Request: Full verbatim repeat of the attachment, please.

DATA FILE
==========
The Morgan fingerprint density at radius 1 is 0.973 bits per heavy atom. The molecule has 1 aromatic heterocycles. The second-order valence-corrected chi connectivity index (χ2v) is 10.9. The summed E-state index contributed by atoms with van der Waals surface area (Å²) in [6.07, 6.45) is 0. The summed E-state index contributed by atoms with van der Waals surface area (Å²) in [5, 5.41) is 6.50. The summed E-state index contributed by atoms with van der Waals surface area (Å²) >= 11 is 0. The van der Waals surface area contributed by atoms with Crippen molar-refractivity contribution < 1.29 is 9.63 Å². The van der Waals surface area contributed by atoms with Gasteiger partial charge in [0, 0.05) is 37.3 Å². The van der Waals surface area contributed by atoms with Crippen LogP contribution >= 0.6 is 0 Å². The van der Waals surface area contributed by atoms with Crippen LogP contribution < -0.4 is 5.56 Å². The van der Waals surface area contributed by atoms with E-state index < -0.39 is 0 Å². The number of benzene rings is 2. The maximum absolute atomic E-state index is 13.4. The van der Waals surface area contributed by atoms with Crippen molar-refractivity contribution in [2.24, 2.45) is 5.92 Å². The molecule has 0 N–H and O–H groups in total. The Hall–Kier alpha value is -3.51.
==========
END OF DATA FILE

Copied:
The Morgan fingerprint density at radius 1 is 0.973 bits per heavy atom. The molecule has 1 aromatic heterocycles. The second-order valence-corrected chi connectivity index (χ2v) is 10.9. The summed E-state index contributed by atoms with van der Waals surface area (Å²) in [6.07, 6.45) is 0. The summed E-state index contributed by atoms with van der Waals surface area (Å²) in [5, 5.41) is 6.50. The summed E-state index contributed by atoms with van der Waals surface area (Å²) >= 11 is 0. The van der Waals surface area contributed by atoms with Crippen molar-refractivity contribution < 1.29 is 9.63 Å². The van der Waals surface area contributed by atoms with Gasteiger partial charge in [0, 0.05) is 37.3 Å². The van der Waals surface area contributed by atoms with Crippen LogP contribution >= 0.6 is 0 Å². The van der Waals surface area contributed by atoms with Crippen LogP contribution < -0.4 is 5.56 Å². The van der Waals surface area contributed by atoms with E-state index < -0.39 is 0 Å². The number of benzene rings is 2. The maximum absolute atomic E-state index is 13.4. The van der Waals surface area contributed by atoms with Crippen molar-refractivity contribution in [2.24, 2.45) is 5.92 Å². The molecule has 0 N–H and O–H groups in total. The Hall–Kier alpha value is -3.51.